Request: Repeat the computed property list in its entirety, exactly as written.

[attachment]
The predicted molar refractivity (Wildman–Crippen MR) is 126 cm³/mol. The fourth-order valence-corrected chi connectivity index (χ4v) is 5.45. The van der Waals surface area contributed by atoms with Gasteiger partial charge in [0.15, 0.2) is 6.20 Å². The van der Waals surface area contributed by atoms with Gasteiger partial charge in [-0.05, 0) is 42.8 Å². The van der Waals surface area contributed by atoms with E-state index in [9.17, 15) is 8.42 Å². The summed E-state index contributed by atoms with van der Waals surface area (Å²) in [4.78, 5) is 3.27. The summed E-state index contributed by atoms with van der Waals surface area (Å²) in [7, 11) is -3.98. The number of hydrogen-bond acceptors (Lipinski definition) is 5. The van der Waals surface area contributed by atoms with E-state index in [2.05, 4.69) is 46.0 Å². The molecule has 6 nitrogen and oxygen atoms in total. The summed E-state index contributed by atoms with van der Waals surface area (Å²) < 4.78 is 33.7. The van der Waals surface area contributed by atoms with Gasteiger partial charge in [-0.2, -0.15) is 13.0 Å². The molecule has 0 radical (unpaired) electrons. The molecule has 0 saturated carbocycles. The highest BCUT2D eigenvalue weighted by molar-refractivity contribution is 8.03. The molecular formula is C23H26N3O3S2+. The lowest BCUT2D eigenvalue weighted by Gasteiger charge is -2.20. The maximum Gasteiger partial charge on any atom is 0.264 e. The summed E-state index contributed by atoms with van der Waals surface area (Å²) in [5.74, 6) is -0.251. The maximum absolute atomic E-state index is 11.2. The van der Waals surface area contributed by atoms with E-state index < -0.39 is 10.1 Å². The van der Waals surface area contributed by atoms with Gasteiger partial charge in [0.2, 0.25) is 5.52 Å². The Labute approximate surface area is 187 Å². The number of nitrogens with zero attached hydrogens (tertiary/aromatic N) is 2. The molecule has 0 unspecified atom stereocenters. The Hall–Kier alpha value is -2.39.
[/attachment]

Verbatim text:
The predicted molar refractivity (Wildman–Crippen MR) is 126 cm³/mol. The fourth-order valence-corrected chi connectivity index (χ4v) is 5.45. The van der Waals surface area contributed by atoms with Gasteiger partial charge in [0.15, 0.2) is 6.20 Å². The van der Waals surface area contributed by atoms with Gasteiger partial charge in [-0.05, 0) is 42.8 Å². The van der Waals surface area contributed by atoms with E-state index in [9.17, 15) is 8.42 Å². The summed E-state index contributed by atoms with van der Waals surface area (Å²) in [4.78, 5) is 3.27. The summed E-state index contributed by atoms with van der Waals surface area (Å²) in [7, 11) is -3.98. The number of hydrogen-bond acceptors (Lipinski definition) is 5. The van der Waals surface area contributed by atoms with E-state index in [2.05, 4.69) is 46.0 Å². The molecule has 6 nitrogen and oxygen atoms in total. The summed E-state index contributed by atoms with van der Waals surface area (Å²) < 4.78 is 33.7. The van der Waals surface area contributed by atoms with Gasteiger partial charge in [-0.2, -0.15) is 13.0 Å². The molecule has 0 radical (unpaired) electrons. The molecule has 0 saturated carbocycles. The highest BCUT2D eigenvalue weighted by molar-refractivity contribution is 8.03. The molecular formula is C23H26N3O3S2+. The lowest BCUT2D eigenvalue weighted by Gasteiger charge is -2.20. The maximum Gasteiger partial charge on any atom is 0.264 e. The summed E-state index contributed by atoms with van der Waals surface area (Å²) in [5.74, 6) is -0.251. The maximum absolute atomic E-state index is 11.2. The van der Waals surface area contributed by atoms with E-state index < -0.39 is 10.1 Å². The van der Waals surface area contributed by atoms with Gasteiger partial charge in [0.2, 0.25) is 5.52 Å². The Labute approximate surface area is 187 Å². The number of nitrogens with zero attached hydrogens (tertiary/aromatic N) is 2. The molecule has 0 unspecified atom stereocenters. The Hall–Kier alpha value is -2.39.